Idols: Unearthing the Power of Murti Puja. Amish and Bhavna Roy. HarperCollins India. 2023. Pages 271. Rs 339.
And self-understanding leads to internal transformation. Our Ishta Devatas can help us with this. But first, we need the blessings of a Greek God. Have you heard of God Kairos?’
Anirban: ‘The Greek God of the Right Moment!’
God Chronos/Cronus, the Titan God of Time and Space, is married to Goddess Rhea, mother of the Olympian Gods. But Chronos does not wish to have children. He is afraid that history will repeat itself and they will overthrow Him, just as He had once overthrown His father, Uranus. So, whenever Rhea gives birth, Chronos swallows the child immediately. Feeling helpless, Rhea finally gives birth to Zeus and takes control of Her child’s destiny. When Chronos approaches Her to take the new-born away, She hands over a rock wrapped in a cloth to Her husband. Chronos immediately swallows the piece of rock, imagining it is His new-born child. Rhea then hides Zeus on the island of Crete where Her son is nursed by Amaltheia the goat.
One day, Zeus learns about His father and returns. He tears open the stomach of Chronos and releases His brothers and sisters: Poseidon, the God of the Seas; Hades, the God of the Underworld; Demeter, the Goddess of Agriculture; Hestia, the Goddess of the Hearth; and Hera, the Goddess of Marriage and Family.
Zeus, the God of Thunder and Lightning, marries Hera and becomes the king of the Gods and Goddesses, presiding over Mount Olympus, the home of the Gods. He has many children with Hera: Ares, the God of War; Hephaestus, the God of Fire; and Hebe, the Goddess of Youth. He also has children from other women: the Gods Apollo, Hermes and Dionysus and the Goddesses Artemis and Athena (His favourite child).
His youngest child is God Kairos. If Chronos is the God of Sequential Time, then Kairos, His grandchild, is the God of Breakthrough Time — the right moment.
Kairos is young and good-looking, with a single lock of hair that falls dramatically over His forehead. The back of His head is bald and smooth, suggesting that He is ‘un-grabbable’ from behind — you can only seize Him from the front. He has wings on His feet as well as His back, implying that He is fleet-footed. Often, He’s depicted as standing on tiptoe: now you see Him, now you don’t. The opportune moment stands on a knife-edge, and so He holds a knife in one hand.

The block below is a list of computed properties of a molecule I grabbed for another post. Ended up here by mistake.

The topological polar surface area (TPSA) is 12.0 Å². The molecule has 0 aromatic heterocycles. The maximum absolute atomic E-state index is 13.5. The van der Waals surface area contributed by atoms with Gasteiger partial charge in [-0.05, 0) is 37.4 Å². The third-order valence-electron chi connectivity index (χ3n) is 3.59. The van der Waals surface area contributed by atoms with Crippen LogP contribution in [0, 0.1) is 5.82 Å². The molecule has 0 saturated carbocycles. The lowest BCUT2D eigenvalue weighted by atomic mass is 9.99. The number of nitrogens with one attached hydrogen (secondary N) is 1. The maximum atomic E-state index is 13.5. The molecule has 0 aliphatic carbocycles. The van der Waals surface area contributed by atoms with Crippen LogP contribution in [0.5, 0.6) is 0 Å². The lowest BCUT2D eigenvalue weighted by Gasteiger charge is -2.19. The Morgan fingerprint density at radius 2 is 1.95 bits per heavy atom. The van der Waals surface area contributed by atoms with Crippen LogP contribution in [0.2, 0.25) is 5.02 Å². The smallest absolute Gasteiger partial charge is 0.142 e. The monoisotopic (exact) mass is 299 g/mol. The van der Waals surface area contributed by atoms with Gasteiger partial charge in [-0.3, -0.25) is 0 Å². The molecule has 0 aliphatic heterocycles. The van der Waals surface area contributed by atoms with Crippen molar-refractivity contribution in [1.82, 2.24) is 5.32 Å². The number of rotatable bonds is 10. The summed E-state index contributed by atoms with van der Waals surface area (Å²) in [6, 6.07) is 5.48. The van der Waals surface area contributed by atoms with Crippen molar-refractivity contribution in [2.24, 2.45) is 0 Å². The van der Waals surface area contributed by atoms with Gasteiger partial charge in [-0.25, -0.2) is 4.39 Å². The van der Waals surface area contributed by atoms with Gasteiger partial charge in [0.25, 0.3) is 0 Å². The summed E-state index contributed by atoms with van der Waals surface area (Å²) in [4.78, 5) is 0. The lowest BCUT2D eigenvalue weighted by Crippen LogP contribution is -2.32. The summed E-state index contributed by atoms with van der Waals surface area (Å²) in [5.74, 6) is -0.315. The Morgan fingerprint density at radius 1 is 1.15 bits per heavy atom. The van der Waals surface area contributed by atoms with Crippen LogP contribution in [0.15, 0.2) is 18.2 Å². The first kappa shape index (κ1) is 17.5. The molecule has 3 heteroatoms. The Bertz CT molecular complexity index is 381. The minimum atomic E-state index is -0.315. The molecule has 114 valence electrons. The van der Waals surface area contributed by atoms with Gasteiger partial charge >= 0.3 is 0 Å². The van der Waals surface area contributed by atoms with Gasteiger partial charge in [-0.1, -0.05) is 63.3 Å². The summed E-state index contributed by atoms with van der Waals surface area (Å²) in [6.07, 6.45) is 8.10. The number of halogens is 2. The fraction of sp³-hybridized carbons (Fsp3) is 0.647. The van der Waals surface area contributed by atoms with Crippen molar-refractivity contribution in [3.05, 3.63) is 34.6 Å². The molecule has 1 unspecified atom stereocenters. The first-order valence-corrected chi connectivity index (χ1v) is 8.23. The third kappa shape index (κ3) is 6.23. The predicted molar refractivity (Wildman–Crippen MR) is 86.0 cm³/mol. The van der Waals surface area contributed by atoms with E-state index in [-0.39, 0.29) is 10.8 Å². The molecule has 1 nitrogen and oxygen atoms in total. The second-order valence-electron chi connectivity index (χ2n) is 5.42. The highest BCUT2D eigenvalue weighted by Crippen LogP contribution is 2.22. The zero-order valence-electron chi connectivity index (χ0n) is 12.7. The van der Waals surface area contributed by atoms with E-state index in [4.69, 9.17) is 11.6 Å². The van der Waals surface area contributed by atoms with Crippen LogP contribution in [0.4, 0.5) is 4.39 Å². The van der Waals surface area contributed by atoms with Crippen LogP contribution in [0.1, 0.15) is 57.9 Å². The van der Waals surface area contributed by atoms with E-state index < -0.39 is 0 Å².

Kairos and Tyche, the Goddess of Fortune and Luck, are lovers. They belong together, because they create a ‘magical moment’ — union of the right moment and good fortune.
The Ancient Greek poet Posidippus wrote some evocative lines on this elusive God, represented in a statue sculpted by the classical sculptor, Lysippos:
‘Who and from where is the sculptor? From Sicyon. And his name? Lysippos.
And who are you? Kairos, the all subduer.
Why do you stand on tiptoe? I am always running.
Why do you have a pair of wings on your feet? I fly with the wind.
Why do you hold a razor in your right hand? As a sign to men that I am sharper than any sharp edge.
And why is your hair over your face? For the one who meets me to grasp at, by Zeus.
And why is the back of your head bald? Because none whom I have once raced by on my winged feet will now, though he wishes it, take hold of me from behind.
Why did the artist fashion you? For your sake, stranger, and he set me up in the portico as a lesson.’
Nachiket: ‘Wow! That’s neat. The God of the Right Moment. What does he do?’
Lopamudra: ‘He’s the God of that mystic moment in communication when the speaker’s words are received by the listener without distortion or misunderstanding.’
Gargi: ‘Is that really so rare as to merit a God? Miscommunication occurs occasionally, I agree, but everyone talks all the time. And messages still get across.’
Dharma Raj: ‘It is rare. Very, very rare, and you know that. Of course, the speaker must choose the right words to communicate what he or she wants to say, which is a challenge, especially when emotions are involved. Emotions can ambush conversations. But, more importantly, the listener must listen to the words honestly, unfiltered by their own biases and prejudices and implicit agenda, which is almost impossible. No wonder the Greeks put a God in charge of it.’
Gargi: ‘Communicating with whom exactly?’
Dharma Raj: ‘Anybody, everybody. Especially with those who are closest to us. But the most important communication is the one inside our head. We delude ourselves all the time. Our self-talk is often an agenda-led conversation with ourselves, without us being conscious of our underlying motives. We want to feel good about ourselves, come what may. And this is where idolatry can play a subtle role.’